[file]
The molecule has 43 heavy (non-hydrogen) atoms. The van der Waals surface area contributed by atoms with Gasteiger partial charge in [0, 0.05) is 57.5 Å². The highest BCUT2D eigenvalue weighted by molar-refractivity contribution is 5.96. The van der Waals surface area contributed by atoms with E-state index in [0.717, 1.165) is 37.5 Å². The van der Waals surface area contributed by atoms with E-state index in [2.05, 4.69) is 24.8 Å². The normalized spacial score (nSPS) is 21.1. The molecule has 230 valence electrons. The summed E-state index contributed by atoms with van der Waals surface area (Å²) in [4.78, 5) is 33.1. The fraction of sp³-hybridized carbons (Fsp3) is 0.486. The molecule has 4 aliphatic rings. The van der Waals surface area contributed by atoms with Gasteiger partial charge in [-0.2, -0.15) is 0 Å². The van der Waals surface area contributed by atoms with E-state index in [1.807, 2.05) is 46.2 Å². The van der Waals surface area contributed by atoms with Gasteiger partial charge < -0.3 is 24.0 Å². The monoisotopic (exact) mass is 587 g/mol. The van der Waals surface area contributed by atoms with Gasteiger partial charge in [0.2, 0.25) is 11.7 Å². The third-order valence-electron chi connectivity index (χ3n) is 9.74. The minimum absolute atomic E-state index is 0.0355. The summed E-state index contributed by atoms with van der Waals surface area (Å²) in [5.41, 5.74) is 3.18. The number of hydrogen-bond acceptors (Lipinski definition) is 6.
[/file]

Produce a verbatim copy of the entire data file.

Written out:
The molecule has 43 heavy (non-hydrogen) atoms. The van der Waals surface area contributed by atoms with Gasteiger partial charge in [0, 0.05) is 57.5 Å². The highest BCUT2D eigenvalue weighted by molar-refractivity contribution is 5.96. The van der Waals surface area contributed by atoms with E-state index in [0.717, 1.165) is 37.5 Å². The van der Waals surface area contributed by atoms with E-state index in [2.05, 4.69) is 24.8 Å². The normalized spacial score (nSPS) is 21.1. The molecule has 230 valence electrons. The summed E-state index contributed by atoms with van der Waals surface area (Å²) in [4.78, 5) is 33.1. The fraction of sp³-hybridized carbons (Fsp3) is 0.486. The molecule has 4 aliphatic rings. The van der Waals surface area contributed by atoms with Gasteiger partial charge in [-0.2, -0.15) is 0 Å². The van der Waals surface area contributed by atoms with E-state index in [1.807, 2.05) is 46.2 Å². The van der Waals surface area contributed by atoms with Gasteiger partial charge < -0.3 is 24.0 Å². The monoisotopic (exact) mass is 587 g/mol. The van der Waals surface area contributed by atoms with Gasteiger partial charge in [0.2, 0.25) is 11.7 Å². The third-order valence-electron chi connectivity index (χ3n) is 9.74. The minimum absolute atomic E-state index is 0.0355. The summed E-state index contributed by atoms with van der Waals surface area (Å²) in [5.41, 5.74) is 3.18. The number of hydrogen-bond acceptors (Lipinski definition) is 6.